Greek pole vaulter Katerina Stefanidi took to twitter to say the IOC “wants [athletes] to keep risking our health” in the name of preserving normalcy for the Olympics.
Stefanidi took questions from Olympics Everywhere about the situation, where she was due to be the last torchbearer in the Greek leg of the Torch Relay before handing the flame over to a Japanese delegation to take the flame to Japan. The Greek leg of the relay was scrapped, but the ceremony will go on without spectators on March 19 at the Panathenaic Stadium in Athens.
Her answers were wide ranging and critical of the IOC. A full excerpt of her answers can be found below.
Olympics Everywhere: How has your training been impacted by the global guidelines to enforce social distancing and the closures of many businesses?
Katerina Stefanidi: Our stadiums closed down last week. We have been training on the beach, the street and at home currently. We are lucky to have decent weather here and a few things we can make work at home for lifting. Of course I can’t pole vault at any of those places so there is none of that happening.
OE: Where are you based while you train?
KS: We came to Greece because I was assigned to deliver the Olympic torch on Thursday. The Olympic relay has been cancelled but I think I will still do something on Thursday at the Panathinaiko Stadium. We were going to stay for the full month of March but we don’t want to go back to the US now for multiple reasons so most of our preparations will take place in Greece.
OE: Have you received any help from your National Olympic Committee in terms of health guidelines, and support as competitions have been cancelled?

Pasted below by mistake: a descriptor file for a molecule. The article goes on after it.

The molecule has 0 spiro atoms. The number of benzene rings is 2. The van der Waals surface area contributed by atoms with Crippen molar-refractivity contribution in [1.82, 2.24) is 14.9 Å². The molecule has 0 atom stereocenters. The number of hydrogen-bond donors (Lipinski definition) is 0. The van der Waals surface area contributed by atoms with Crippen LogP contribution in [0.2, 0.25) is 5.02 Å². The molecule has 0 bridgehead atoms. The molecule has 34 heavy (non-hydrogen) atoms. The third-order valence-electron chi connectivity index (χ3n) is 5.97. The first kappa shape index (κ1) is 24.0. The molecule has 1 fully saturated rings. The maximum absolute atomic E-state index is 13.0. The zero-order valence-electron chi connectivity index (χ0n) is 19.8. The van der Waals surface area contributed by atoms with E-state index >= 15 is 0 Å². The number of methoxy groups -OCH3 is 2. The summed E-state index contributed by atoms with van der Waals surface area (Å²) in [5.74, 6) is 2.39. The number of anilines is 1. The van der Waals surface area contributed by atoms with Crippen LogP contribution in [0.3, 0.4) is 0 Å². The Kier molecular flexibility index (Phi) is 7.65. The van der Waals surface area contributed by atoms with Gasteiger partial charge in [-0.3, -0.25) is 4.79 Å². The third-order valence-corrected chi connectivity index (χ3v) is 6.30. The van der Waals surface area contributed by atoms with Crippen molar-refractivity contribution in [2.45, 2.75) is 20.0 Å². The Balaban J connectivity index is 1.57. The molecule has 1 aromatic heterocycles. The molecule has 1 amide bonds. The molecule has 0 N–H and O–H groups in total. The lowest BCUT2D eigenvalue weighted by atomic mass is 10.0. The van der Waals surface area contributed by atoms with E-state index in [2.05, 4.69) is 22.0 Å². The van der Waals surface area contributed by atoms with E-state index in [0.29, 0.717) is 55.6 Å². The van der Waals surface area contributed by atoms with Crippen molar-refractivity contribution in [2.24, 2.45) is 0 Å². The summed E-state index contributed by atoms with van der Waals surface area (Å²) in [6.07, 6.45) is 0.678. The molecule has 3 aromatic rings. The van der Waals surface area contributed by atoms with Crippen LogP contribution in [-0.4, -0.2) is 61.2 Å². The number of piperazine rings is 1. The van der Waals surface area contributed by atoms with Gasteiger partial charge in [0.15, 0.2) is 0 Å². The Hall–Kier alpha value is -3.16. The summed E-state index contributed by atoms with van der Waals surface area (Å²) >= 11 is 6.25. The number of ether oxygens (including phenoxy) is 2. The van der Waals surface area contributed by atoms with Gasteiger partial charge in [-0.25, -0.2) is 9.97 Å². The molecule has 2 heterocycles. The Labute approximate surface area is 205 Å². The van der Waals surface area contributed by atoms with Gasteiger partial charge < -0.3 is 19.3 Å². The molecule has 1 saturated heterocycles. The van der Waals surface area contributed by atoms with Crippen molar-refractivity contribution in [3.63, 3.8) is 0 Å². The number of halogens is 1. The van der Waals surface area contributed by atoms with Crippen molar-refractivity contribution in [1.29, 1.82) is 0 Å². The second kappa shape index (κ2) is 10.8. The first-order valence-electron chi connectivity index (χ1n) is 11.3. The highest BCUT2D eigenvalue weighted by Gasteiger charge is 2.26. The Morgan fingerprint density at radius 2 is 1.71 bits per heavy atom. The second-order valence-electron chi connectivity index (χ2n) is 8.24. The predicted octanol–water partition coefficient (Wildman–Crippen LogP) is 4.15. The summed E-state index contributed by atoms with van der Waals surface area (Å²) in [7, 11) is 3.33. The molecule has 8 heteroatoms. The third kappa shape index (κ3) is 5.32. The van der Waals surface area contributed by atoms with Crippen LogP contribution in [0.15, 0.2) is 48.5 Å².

KS: Like most countries the government is the one giving out the guidelines. Our NOC and federation are working with the government to allow very few athletes to access the training facilities. But this creates several issues. One and in my opinion most important is that it is now basically up to us to decide how much to risk our health and the health of those around us in order to train properly. They, and by they I mean the IOC, are asking us to choose between health risk and sport. Additionally what is going on creates two types of unfair advantages. One is that different countries are doing different things to help their athletes so athletes from different countries are having different “opportunities” to train. The second is that within the same country certain athletes are being favored. So for instance me, that I have already qualified for the Olympics will get access to the stadium before an athlete is that hasn’t but is close to qualifying, which is obviously unfair to those athletes and hard for the federation to set a line of who to allow in and who to not.
OE: Have any events that you were scheduled to compete in been cancelled?
KS: My first official competitions have not announced a cancellation yet however we were planning to go back to the US and start competing in some college meets in April and May, and all of those have now been cancelled.
OE: Has there been any guidance about changes to Tokyo 2020 qualifying?